Carbon monoxide was also a real concern to miners. In 1950, 80 men lost their lives at Cresswell colliery, all to the effects of carbon monoxide. A conveyor belt caught fire and all men working the wrong side of the fire died. Following the disaster at Cresswell new safety measures were introduced. One such measure was the fireproofing of all timber going down the mine. It wasn't until 1972 that a carbon monoxide ‘self-rescuer’ was available, and it was compulsory for all men to carry one.

There were other incentives for miners to be safety conscious, with good prizes for fire fighting competitions. First aid teams also held competitions, and each colliery had it's own mines rescue team.

The 1970's were a pivotal decade for the mining industry, with damaging strikes in 1972 and 1974. We had a 3-day week and a forced General Election; these strikes would not be forgotten and the strike of 1984 would be the last. Also in 1970 -1976, miners were first offered their colliery houses for as little as £2500. By the start of the 1980s Arthur Scargill and the N.U.M. had wind of plans to close some pits and you may remember Scargill coming to Blidworth to drum up support to fight these planned closures.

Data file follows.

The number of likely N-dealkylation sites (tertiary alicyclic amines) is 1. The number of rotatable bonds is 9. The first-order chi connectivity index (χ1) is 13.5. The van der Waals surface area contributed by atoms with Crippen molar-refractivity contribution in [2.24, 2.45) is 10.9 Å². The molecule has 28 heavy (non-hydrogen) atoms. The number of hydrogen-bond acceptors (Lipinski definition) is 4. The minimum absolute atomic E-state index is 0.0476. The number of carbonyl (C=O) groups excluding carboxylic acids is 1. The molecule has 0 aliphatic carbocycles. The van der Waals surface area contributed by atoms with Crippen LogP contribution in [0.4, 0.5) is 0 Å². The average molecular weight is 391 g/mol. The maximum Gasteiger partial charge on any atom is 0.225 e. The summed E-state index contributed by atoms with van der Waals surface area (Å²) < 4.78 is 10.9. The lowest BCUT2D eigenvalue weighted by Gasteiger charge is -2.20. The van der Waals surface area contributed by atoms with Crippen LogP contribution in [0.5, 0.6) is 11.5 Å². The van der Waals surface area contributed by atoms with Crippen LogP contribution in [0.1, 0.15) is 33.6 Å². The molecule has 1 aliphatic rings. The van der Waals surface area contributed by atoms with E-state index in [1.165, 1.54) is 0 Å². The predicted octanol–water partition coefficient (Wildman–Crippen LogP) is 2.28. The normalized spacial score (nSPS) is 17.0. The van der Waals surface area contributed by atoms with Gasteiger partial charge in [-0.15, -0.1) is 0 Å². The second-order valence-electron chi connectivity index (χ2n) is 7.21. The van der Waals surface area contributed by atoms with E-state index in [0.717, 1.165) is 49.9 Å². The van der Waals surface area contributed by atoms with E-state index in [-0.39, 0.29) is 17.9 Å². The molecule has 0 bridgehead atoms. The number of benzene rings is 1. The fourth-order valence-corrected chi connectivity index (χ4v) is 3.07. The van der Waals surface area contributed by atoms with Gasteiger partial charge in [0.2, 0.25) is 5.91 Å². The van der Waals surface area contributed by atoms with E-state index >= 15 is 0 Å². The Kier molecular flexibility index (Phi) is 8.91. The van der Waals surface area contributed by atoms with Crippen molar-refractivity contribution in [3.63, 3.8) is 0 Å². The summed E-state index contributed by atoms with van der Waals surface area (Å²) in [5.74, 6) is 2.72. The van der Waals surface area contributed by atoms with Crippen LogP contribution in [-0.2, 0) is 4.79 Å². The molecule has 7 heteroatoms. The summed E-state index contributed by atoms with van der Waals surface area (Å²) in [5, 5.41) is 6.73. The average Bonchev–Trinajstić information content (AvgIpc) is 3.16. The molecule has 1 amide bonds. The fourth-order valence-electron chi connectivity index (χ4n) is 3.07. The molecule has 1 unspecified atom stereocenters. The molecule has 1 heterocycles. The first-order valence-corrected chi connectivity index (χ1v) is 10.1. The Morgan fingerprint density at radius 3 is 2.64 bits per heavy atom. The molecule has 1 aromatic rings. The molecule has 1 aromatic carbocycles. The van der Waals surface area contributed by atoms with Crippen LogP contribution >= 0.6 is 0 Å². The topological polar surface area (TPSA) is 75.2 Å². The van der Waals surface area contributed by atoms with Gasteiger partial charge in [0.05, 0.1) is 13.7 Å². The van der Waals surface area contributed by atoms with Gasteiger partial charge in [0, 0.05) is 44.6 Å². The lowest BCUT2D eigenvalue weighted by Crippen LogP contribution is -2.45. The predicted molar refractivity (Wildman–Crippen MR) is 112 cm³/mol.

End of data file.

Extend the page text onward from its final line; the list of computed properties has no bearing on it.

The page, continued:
As with all heavy industrial work; and Blidworth was no exception, there were many injuries and fatalities.

My research into fatal accidents at the pit, show that on July 23rd 1933, Sam Ratcliffe, was the first of 22 men to lose their lives at Blidworth, and on 14th august 1977, Ken Juckes was the last. There is no record of any men being killed on the surface. Perhaps the accident on Whit Sunday morning, 6thJjune 1943 was the most tragic in the pits history. Three young blacksmiths, whilst carrying out an examination of the shaft, fell from mid shaft (360 yds) to the bottom and were instantly killed.

The colliery finally closed on 1st march 1989. Some men accepted the redundancy terms, others moved on to other pits, only to see them close as well. Today there are only 6 pits in the country.